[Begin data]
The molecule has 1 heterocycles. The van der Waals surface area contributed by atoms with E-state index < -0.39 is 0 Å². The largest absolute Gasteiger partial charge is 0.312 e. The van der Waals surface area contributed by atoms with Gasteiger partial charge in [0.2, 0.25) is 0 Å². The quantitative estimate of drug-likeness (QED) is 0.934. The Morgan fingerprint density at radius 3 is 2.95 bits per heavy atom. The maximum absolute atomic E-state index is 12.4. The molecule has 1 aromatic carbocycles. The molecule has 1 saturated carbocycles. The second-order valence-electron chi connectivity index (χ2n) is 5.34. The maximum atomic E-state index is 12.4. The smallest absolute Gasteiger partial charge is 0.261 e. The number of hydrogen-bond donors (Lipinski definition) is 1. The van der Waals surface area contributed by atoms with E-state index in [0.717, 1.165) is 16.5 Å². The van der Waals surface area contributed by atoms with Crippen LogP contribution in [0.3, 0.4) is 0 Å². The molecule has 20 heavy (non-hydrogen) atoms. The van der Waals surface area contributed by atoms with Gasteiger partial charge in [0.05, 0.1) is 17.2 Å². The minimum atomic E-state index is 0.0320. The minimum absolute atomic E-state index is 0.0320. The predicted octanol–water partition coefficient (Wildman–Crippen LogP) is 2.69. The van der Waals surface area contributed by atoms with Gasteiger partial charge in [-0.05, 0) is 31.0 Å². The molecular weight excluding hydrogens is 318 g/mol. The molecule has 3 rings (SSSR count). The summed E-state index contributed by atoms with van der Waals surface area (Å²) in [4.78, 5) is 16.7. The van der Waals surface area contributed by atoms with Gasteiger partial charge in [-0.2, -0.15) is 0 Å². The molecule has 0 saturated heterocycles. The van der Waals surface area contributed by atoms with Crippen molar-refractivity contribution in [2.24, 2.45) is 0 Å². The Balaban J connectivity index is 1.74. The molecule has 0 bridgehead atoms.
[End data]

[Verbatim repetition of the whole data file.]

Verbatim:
The molecule has 1 heterocycles. The van der Waals surface area contributed by atoms with E-state index < -0.39 is 0 Å². The largest absolute Gasteiger partial charge is 0.312 e. The van der Waals surface area contributed by atoms with Gasteiger partial charge in [0.2, 0.25) is 0 Å². The quantitative estimate of drug-likeness (QED) is 0.934. The Morgan fingerprint density at radius 3 is 2.95 bits per heavy atom. The maximum absolute atomic E-state index is 12.4. The molecule has 1 aromatic carbocycles. The molecule has 1 saturated carbocycles. The second-order valence-electron chi connectivity index (χ2n) is 5.34. The maximum atomic E-state index is 12.4. The smallest absolute Gasteiger partial charge is 0.261 e. The number of hydrogen-bond donors (Lipinski definition) is 1. The van der Waals surface area contributed by atoms with E-state index in [0.717, 1.165) is 16.5 Å². The van der Waals surface area contributed by atoms with Crippen LogP contribution in [0.3, 0.4) is 0 Å². The molecule has 20 heavy (non-hydrogen) atoms. The van der Waals surface area contributed by atoms with Gasteiger partial charge in [0.05, 0.1) is 17.2 Å². The minimum atomic E-state index is 0.0320. The minimum absolute atomic E-state index is 0.0320. The predicted octanol–water partition coefficient (Wildman–Crippen LogP) is 2.69. The van der Waals surface area contributed by atoms with Gasteiger partial charge in [-0.05, 0) is 31.0 Å². The molecular weight excluding hydrogens is 318 g/mol. The molecule has 3 rings (SSSR count). The summed E-state index contributed by atoms with van der Waals surface area (Å²) in [4.78, 5) is 16.7. The van der Waals surface area contributed by atoms with Gasteiger partial charge in [-0.2, -0.15) is 0 Å². The molecule has 0 saturated heterocycles. The van der Waals surface area contributed by atoms with Crippen molar-refractivity contribution in [2.24, 2.45) is 0 Å². The Balaban J connectivity index is 1.74. The molecule has 0 bridgehead atoms.